Grievances and Arbitration

Grievances and Arbitration

Making sure an employer follows the collective bargaining agreement negotiated between two parties is of the utmost importance for the NBU. While most employees enjoy good relationships with their employers, there are times when the agreement isn't followed.

This is why the grievance and arbitration process is important. It provides NBU members with a clear process to have their concerns heard and resolved.   

The NBU staff has years of experience in the process and will work with members every step of the way to ensure they have proper representation.

Grievances

A grievance is a complaint by an NBU member against their employer for an alleged violation of the collective agreement. 

In each collective agreement, the grievance process is explained and laid out. The NBU Labour Relations Officers (LRO) are well versed in the language used in the contracts and have the experience as well as the expertise needed to help members through the process.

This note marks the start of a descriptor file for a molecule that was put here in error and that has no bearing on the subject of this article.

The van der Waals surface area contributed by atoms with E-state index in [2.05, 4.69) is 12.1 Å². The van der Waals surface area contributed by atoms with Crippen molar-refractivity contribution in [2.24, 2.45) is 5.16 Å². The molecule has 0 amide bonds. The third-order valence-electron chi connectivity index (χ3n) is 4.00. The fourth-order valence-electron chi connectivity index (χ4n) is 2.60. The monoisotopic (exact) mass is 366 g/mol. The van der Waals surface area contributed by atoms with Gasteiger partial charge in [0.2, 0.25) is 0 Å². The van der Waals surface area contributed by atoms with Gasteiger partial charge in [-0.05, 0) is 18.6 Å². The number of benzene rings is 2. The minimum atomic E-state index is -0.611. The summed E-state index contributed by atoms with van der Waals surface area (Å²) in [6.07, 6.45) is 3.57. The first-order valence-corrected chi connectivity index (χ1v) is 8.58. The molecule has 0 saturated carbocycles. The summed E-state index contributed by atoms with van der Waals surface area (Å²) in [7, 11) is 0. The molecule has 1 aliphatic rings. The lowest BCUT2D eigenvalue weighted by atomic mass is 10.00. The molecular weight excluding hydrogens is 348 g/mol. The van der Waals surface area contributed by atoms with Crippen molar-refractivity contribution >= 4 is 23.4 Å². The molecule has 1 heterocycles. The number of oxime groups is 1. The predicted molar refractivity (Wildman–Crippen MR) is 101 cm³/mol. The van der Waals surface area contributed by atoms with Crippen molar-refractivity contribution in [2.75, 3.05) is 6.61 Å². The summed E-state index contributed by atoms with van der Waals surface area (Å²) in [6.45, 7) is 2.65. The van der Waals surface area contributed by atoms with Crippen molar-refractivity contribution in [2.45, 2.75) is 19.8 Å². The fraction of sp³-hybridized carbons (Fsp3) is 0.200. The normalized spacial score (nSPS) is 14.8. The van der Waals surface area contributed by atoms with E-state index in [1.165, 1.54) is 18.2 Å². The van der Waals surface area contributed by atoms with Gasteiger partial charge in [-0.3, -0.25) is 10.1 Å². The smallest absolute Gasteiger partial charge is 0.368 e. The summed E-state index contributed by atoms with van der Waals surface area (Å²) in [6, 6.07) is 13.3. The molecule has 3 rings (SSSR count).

It's important for employees who feel their collectively bargained rights have been violated to come forward and contact their LRO, otherwise the practice in question could result in the loss of rights which had been previously bargained  - commonly called “past practice" -  or an arbitrator could lose the authority to decide on the issues.  As per the collective agreement and legislation in place, the union must consent before a grievance can be filed.

Arbitration

While most issues can be resolved during the grievance process, some will need to advance to the arbitration stage.

In this process, a third party  called an arbitrator is brought in to hear both sides of the issue and provide a ruling. This process is laid out in each collective agreement. For these situations, the NBU has an LRO with a legal background, specifically focused on arbitrations with a wealth of knowledge and experience. While the hope is to get a resolution before arriving at this stage, the NBU has won numerous arbitrations and is willing to use this process to defend the collectively bargained rights of its members.  The decision to refer a grievance to arbitration rests with the union after a careful review of the facts and law.